# Relative speed in unpolarized cross-section

In section 5.1 of Peskin and Schroeder, we are presented the computation of the amplitude for the $$e^+e^-\to \mu^+\mu^-$$ reaction and then the computation of the unpolarized cross section. After computing the modulus squared of the amplitude (equation 5.11), the authors evoke the simplified version of the cross section formula, valid in the center-of-mass frame (equation 4.84):

$$\left(\frac{d\sigma}{d\Omega}\right)_{\text{CM}} = \frac{1}{2E_A 2E_B|v_A - v_B|}\frac{|\mathbf{p}_1|}{(2\pi)^2 4E_{\text{CM}}}|\mathcal{M}(p_A, p_B\to p_1, p_2)|^2.\tag{4.84}$$

In this case, $$p_A$$ and $$p_B$$ describe the 4-momentum of the electron and the positron. When computing the cross section, P&S set the masses $$m_e = 0$$ and, since we are working in the center-of-mass frame, $$E_A = E_B = E_{\text{CM}}/2$$. However, for the velocities of the incoming particles, they assume that $$|v_A - v_B| = |1 - (-1)| = 2$$. I understand the sign, since we consider the particles to be moving in the $$z$$-axis in opposite directions and, since we assume the particles to be massless, they move with the speed of light, which is $$1$$ in natural units.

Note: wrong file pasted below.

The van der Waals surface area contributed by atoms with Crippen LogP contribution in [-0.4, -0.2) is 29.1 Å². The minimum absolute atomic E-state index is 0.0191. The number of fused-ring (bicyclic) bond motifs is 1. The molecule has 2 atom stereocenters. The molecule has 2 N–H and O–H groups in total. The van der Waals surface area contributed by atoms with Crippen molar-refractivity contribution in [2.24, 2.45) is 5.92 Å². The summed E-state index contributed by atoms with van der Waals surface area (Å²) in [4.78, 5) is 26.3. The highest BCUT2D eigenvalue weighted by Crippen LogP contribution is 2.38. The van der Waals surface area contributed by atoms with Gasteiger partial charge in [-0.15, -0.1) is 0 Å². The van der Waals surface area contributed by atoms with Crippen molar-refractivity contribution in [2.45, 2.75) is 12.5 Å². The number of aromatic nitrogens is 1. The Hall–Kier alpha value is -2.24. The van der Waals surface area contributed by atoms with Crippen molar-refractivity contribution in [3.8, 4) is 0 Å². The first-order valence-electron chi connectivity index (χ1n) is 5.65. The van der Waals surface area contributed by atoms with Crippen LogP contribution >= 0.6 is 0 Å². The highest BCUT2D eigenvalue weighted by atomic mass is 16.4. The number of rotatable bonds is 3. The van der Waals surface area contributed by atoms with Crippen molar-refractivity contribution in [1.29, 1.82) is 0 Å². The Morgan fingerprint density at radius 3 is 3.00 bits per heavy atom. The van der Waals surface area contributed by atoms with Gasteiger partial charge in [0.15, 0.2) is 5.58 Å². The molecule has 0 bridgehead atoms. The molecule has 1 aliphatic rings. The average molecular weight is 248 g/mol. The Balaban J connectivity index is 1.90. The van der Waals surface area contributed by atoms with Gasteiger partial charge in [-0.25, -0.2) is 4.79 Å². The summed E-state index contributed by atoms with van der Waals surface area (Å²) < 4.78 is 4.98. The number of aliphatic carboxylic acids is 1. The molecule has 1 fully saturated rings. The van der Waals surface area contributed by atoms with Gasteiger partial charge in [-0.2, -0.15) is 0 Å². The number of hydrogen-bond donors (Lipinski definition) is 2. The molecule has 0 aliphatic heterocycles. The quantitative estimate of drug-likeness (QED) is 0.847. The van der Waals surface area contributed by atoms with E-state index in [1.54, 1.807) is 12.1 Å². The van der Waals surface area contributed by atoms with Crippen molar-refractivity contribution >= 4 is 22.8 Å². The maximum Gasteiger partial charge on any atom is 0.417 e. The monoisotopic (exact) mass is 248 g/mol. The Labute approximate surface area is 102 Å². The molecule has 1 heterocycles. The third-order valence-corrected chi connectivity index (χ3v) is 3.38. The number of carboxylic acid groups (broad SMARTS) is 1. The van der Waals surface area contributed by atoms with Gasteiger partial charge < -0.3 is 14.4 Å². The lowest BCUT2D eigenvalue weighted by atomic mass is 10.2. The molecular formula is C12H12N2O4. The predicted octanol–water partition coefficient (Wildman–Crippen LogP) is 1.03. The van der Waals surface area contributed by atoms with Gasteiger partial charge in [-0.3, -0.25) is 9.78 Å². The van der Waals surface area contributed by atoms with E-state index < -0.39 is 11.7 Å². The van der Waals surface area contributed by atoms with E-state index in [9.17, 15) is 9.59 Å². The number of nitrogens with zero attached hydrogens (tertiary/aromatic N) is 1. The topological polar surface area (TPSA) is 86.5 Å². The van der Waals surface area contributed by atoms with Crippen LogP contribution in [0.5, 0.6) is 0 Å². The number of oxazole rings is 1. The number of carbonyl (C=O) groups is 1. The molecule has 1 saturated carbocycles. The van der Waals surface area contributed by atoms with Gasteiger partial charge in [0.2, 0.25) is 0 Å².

However, the speed of light should be the same in all reference frames and that should be also valid in the CM frame. Shouldn't the speeds add then to $$1$$?

The velocity difference of the two can of course be $$2c$$, observed from the frame where $$v_A = +c$$ and $$v_B = -c$$. If, however, you would be in a co-moving frame with e.g. particle $$A$$, then you will observe that particle $$B$$ has a speed of $$c$$ instead of $$2c$$.